Talk the talk

Billy Saunderson, chief executive of card payments company EuroConex, talks to David Clerkin.

Where does EuroConex came from?

We were formed in June 2000 as a joint venture between Nova Information Systems, the fourth largest credit card payment processor in the US, and Bank of Ireland.

Nova was a publicly-quoted business when we first started but it was since taken over by US Bancorp, a leading US bank.

Nova wanted to expand into Europe and decided it was better to do this with a European partner.

Bank of Ireland’s card services division had skills in both card issuing and merchant payment processing, and the bank was attracted by the opportunity to grow that business.

How successful have you been so far?

We're a profitable business even though we’re only four-years-old. This business is based on high volumes and low margins, so we have to excel in terms of operational efficiencies. We hope to be significantly profitable in the coming year.

I understand Bank of Ireland recently sold its stake in the company. What are the consequences for you?

The joint venture lasted four years but Bank of Ireland exited for strategic reasons. It has no real negatives for us. We’ll concentrate now on our ambitions for growth. Ireland and Britain are important for us but we have ambitions way beyond that.

Nova has just bought AIB’s payments business in Poland. What does this mean?

EuroConex will be the ultimate beneficiary of the acquisition. We currently employ 230 people in Arklow and 20 in Dublin, but with Poland and a new deal to handle payments for Alliance & Leicester in Britain, we'll add a further 70 to 100 jobs.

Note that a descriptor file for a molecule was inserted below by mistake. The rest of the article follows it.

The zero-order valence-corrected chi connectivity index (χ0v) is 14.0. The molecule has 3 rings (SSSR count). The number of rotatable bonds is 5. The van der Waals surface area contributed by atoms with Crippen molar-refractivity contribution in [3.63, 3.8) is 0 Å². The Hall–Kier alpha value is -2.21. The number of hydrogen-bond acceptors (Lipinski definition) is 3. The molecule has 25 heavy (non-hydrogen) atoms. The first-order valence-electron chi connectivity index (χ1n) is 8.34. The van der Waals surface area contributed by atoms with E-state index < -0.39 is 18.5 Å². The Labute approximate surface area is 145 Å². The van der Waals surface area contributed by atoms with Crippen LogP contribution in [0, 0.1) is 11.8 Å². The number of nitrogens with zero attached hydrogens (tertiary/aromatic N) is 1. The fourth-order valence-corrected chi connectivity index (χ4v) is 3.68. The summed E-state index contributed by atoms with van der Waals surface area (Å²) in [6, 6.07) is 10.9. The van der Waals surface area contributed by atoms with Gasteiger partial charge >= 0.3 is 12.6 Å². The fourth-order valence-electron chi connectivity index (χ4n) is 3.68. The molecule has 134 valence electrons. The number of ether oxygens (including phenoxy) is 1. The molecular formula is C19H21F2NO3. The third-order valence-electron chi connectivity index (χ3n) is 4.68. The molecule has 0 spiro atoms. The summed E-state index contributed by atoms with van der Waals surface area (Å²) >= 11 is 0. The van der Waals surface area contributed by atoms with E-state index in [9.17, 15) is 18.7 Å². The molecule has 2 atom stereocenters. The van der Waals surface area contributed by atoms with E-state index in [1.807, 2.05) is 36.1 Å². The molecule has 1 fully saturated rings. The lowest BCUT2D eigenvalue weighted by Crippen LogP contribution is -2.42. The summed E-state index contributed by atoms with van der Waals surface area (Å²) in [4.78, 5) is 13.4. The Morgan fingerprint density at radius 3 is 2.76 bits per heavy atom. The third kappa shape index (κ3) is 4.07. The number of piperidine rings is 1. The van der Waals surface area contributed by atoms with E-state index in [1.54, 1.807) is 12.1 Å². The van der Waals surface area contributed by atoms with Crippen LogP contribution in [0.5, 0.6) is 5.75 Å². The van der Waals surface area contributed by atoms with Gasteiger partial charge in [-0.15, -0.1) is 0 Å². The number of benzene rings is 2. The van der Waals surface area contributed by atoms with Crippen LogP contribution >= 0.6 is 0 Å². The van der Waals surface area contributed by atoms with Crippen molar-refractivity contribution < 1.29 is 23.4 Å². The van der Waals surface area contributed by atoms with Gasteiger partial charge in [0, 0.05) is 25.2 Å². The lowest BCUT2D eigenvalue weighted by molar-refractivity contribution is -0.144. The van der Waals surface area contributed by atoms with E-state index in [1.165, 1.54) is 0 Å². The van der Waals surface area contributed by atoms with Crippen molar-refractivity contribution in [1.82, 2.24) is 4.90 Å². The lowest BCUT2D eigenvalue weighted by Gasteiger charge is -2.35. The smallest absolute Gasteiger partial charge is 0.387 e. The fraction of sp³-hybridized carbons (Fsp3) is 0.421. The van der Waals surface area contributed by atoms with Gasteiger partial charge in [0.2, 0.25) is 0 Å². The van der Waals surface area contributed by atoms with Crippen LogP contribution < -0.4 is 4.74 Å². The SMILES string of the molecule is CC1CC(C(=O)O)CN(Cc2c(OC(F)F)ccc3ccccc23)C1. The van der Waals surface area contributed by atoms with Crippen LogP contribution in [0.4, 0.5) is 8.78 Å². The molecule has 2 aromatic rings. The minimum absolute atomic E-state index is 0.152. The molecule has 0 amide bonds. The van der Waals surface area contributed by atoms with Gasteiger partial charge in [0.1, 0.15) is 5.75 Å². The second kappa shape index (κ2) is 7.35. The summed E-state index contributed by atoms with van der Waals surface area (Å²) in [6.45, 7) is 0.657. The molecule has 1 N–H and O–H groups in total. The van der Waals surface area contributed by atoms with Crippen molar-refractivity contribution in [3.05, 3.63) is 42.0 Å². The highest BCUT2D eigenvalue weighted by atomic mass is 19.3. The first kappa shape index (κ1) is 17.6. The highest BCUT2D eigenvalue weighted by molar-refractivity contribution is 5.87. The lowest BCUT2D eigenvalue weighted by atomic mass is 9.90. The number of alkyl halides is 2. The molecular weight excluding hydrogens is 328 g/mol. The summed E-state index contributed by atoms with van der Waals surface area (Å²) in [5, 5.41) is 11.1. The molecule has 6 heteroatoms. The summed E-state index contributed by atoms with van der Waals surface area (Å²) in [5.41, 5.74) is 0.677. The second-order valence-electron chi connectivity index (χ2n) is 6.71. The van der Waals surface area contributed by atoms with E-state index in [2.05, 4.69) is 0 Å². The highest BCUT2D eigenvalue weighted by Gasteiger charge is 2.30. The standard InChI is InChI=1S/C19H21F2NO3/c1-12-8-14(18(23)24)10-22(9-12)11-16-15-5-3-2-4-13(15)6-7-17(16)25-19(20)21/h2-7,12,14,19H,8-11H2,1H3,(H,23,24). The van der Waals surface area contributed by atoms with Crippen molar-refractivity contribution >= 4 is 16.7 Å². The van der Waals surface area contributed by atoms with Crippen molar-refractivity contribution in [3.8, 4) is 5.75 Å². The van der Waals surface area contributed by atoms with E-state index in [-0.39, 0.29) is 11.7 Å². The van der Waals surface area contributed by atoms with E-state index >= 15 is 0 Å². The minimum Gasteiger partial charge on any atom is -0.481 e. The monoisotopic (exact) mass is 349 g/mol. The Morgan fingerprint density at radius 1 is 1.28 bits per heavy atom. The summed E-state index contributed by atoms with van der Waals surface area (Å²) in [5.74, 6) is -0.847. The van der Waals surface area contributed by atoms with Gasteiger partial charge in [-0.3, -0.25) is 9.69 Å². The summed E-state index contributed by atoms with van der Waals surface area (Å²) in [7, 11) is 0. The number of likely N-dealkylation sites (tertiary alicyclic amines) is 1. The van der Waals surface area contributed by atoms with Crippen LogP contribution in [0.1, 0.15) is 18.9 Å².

The two deals are an ideal fit. Both businesses already do exactly what we do, but the benefits will come from the investment we've made in our payments infrastructure that will complement sales and front-end staff outside Ireland.

Any ambitions elsewhere in Europe?

We expect the European card payments business to replicate the experience in America, where there's been a lot of consolidation.

We're not one of the biggest players in terms of volume yet. This is a 5-10 year play. We're very pleased with the early success we've achieved. We've entered into an alliance with Banco Santander Central Hispano in Spain. This operation processes card business for 5,000 merchants at the moment. In Ireland, that figure is 30,000.

We're also active in France, with a product that's proving attractive to the hotel sector. We've signed contracts with the major hotel chains there.

And the future?

It's looking very bright. Our relationship with Santander in Spain will grow considerably. France has a very significant opportunity, while The Netherlands has the potential to be very interesting.

We'll also look at the Nordic region and central European countries beyond Poland.

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